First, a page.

Robert D. Kaplan is a journalist who loves to take on the over-the-horizon issues that are just starting to be absorbed by popular appetites. He has the connections, and the time, and the energy to chase down important stories. And he has decided that future American involvement in Burma is now one of those stories. Today a New Mandala reader brought his latest piece for The Atlantic Monthly to my attention.
It is based on interviews with four Americans who know mainland Southeast Asia well. They are assembled in this article to provide perspectives on getting around the “strategic myopia” Kaplan identifies in American Burma policy. These Americans–“The Son of the Blue-eyed Shan”, Tha-U-Wa-A-Pa (“The Father of the White Monkey”), Ta Doe Tee (“The Bull that Swims”) and Colonel Timothy Heinemann (the only player for whom Kaplan offers a real name)–have all clearly earned their stripes. Those who know the field and the relevant personalities may see through some of these pseudonyms. There are only so many (or so few) individuals who fit anything like these particular profiles.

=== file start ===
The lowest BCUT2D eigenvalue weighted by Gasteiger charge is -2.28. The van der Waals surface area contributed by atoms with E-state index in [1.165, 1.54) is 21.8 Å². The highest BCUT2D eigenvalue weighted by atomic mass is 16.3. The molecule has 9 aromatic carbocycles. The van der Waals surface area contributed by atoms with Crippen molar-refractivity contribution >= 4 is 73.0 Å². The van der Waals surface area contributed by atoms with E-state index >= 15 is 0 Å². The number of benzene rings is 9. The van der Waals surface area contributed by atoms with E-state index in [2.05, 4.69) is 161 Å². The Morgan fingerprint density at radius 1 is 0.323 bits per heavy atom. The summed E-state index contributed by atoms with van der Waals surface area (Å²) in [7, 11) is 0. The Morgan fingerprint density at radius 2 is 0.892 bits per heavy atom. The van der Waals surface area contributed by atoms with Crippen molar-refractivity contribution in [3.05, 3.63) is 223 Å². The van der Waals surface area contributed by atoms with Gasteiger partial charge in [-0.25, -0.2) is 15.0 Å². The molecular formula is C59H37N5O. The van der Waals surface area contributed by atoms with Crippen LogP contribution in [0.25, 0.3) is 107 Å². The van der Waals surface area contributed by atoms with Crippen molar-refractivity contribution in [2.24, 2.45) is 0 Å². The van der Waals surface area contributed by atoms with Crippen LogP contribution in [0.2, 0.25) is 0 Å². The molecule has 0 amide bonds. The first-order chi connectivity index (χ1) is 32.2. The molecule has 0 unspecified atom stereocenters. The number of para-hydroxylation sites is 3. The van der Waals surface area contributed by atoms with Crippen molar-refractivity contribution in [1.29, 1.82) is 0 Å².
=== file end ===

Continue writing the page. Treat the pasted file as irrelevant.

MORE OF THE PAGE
For that reason this is an unusual and interesting article.
In his bunker in the jungle capital of Naypyidaw, Than Shwe sits atop an unsteady and restless cadre of mid-level officers and lower ranks. He may represent the last truly centralized regime in Burma’s postcolonial history. Whether through a peaceful, well-managed transition or through a tumultuous or even anarchic one, the Karens and Shans in the east and the Chins and Arakanese in the west will likely see their power increased in a post-junta Burma. The various natural-gas pipeline agreements will have to be negotiated or renegotiated with the ethnic peoples living in the territories through which the pipelines would pass. The struggle over the Indian Ocean, or at least the eastern part of it, may, alas, come down to who deals more adroitly with the Burmese hill tribes. It is the kind of situation that the American Christian missionaries of yore knew how to handle.